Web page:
As the world’s first operational T-pylons are constructed along National Grid’s Hinkley Connection route, pupils from 20 local schools are preparing time capsules with 2021-related memorabilia to be hidden inside the structures.
Construction of the futuristic new pylons is taking place from September and, as their operational life is expected to be up to 70-80 years, the idea behind the time capsules is that they’ll be discovered by the people who remove or replace the pylons in 2091 or beyond.
The T-pylon is the first new design for UK electricity pylons in over 100 years.
The winning T-shaped pylon comes from Danish firm Bystrup. It's about 50 ft shorter than the traditional steel lattice structure, but can still transmit 400,000 volts.
This new shorter, sleeker pylon design was chosen from 250 entries in an international competition, organised by National Grid, the UK Government and the Royal Institute of British Architects in 2011.
Facts about T-pylons
Among the items sealed away to be unearthed years from now are Lego figures, class photographs, video messages and school uniforms. And, of course, no memory of 2021 would be complete without COVID-19 face masks and lateral flow tests.
Alongside these are the children’s ideas about how we will use energy in 2091, as well as designs for houses of the future.
Children from 20 schools close to the Hinkley Connection route were invited to take part, with Woolavington Village Primary School, East Brent CofE Academy and East and West Huntspill Academy among the first to present their completed capsules to National Grid engineers.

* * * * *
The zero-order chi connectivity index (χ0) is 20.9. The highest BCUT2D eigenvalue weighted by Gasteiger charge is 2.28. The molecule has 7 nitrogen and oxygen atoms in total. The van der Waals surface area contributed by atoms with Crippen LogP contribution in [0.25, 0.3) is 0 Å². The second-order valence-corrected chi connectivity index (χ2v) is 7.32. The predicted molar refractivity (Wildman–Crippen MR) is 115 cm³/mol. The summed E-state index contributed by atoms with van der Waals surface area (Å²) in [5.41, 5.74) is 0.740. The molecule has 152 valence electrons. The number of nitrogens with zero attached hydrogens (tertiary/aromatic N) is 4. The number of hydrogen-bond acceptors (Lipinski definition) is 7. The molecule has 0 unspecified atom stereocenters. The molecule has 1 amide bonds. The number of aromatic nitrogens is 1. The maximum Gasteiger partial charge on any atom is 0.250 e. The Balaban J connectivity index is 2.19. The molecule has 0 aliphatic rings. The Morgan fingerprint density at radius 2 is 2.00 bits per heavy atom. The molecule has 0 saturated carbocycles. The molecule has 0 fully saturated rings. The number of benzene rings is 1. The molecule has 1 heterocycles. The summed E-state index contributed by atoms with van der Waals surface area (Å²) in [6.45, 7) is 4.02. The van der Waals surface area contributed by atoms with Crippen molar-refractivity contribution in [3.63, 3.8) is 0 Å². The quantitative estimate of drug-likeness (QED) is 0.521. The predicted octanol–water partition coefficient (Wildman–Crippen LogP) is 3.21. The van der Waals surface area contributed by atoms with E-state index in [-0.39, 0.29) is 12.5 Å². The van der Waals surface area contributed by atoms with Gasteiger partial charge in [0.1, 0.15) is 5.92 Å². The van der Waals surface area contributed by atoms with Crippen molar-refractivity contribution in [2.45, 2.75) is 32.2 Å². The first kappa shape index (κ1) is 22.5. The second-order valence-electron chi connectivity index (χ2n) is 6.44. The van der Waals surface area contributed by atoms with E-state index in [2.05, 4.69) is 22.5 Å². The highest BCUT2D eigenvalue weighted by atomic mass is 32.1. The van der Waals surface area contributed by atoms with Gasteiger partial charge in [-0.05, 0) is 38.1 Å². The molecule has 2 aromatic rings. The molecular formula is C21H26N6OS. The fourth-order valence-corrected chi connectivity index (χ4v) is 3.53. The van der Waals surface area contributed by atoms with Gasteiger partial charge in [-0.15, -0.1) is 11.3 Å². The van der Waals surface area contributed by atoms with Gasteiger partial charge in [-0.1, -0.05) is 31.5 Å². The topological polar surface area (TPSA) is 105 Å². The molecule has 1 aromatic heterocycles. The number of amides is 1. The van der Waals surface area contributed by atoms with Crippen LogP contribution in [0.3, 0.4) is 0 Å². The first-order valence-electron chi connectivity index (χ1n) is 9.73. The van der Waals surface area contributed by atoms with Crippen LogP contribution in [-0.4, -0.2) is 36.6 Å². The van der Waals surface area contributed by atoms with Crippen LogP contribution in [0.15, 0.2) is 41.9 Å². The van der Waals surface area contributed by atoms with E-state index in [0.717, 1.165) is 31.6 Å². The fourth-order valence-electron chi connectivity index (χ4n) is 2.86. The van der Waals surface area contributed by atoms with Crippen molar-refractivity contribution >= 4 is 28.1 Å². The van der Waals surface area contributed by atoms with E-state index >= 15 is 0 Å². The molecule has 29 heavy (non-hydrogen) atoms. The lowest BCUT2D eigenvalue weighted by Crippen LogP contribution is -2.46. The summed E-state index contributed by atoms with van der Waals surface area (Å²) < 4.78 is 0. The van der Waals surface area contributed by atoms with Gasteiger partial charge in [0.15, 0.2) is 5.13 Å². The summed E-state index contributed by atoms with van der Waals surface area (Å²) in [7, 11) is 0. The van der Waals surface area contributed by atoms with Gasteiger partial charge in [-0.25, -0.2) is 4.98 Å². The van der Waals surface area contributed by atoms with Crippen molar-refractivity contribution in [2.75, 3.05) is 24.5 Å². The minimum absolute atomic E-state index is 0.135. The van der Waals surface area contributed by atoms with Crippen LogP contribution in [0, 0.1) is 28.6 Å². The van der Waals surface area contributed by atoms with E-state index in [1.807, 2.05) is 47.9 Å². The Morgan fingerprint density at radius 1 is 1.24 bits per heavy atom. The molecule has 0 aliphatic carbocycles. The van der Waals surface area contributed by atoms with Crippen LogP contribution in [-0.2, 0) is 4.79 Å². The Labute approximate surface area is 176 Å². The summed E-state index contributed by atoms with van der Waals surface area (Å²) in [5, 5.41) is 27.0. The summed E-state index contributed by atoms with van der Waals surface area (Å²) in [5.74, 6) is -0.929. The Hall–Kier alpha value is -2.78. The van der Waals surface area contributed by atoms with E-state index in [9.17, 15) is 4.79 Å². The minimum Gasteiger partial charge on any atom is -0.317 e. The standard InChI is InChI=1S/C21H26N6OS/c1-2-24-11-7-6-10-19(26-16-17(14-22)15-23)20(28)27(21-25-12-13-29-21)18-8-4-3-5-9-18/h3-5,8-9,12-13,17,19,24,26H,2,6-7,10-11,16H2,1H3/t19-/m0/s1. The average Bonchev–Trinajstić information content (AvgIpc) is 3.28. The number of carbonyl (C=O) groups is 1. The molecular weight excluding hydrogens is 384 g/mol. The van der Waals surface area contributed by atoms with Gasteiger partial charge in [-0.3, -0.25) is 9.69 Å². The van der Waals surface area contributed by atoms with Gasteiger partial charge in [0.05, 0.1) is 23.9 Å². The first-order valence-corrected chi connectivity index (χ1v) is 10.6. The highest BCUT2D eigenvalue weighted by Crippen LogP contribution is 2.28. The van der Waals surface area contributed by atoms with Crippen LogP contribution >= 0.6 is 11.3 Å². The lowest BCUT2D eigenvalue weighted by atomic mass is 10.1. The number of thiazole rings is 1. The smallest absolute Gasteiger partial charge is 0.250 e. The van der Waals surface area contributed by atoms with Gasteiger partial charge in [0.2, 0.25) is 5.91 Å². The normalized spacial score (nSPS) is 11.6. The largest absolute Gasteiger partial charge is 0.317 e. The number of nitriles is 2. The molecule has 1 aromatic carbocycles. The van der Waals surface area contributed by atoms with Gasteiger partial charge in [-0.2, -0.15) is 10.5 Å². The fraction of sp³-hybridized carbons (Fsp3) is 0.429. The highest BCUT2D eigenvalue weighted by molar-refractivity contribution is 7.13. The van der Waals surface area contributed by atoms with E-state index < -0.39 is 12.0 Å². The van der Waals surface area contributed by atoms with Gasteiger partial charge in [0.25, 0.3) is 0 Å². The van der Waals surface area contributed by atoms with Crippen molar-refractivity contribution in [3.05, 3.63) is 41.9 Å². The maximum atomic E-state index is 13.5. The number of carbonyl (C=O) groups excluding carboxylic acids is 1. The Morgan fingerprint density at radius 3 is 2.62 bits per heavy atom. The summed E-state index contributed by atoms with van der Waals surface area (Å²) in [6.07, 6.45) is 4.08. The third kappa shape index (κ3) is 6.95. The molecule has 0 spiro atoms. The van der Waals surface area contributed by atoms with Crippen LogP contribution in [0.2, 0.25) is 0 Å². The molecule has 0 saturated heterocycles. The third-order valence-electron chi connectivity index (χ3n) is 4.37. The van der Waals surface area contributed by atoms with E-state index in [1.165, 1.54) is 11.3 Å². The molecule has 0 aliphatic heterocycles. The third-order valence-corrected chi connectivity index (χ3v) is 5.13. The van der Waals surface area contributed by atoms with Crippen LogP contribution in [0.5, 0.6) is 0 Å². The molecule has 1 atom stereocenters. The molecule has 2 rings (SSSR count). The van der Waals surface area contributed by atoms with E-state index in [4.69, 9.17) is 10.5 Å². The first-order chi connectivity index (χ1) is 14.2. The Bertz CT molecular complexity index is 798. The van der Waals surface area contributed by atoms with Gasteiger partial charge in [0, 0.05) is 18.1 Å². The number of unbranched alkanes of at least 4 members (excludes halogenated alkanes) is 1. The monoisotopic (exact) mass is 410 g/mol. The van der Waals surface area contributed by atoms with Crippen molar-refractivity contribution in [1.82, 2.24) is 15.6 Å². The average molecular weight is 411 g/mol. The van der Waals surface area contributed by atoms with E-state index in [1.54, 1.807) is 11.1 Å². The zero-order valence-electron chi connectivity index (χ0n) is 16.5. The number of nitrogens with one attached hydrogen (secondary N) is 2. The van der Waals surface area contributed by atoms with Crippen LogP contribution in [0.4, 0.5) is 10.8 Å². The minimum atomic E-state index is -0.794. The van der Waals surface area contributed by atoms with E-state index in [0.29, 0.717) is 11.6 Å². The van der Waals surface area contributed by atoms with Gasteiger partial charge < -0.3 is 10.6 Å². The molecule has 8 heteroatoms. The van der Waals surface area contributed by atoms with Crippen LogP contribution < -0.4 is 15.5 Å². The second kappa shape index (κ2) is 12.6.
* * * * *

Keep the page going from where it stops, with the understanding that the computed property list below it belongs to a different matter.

Joanne Brayley, Head of School at East Brent CofE Academy, said: “The project really captured our children’s interest. Our children loved getting involved, imagining what life might be like in 70 years’ time and deciding on what to share with future generations. Our children also loved learning about the new T-pylons and why we need them, as well as where energy is produced and how it gets to homes.”
When completed in 2026, the route will connect low-carbon energy from EDF’s Hinkley Point C power station to six million UK homes and businesses. It will also allow for more capacity on the network for renewable energy from the South West peninsula.
James Goode, Project Director for National Grid’s Hinkley Connection Project, said: “The Hinkley Connection Project is not only vital infrastructure and a key part of the transition to net zero, but it will hopefully inspire the next generation of engineers too.”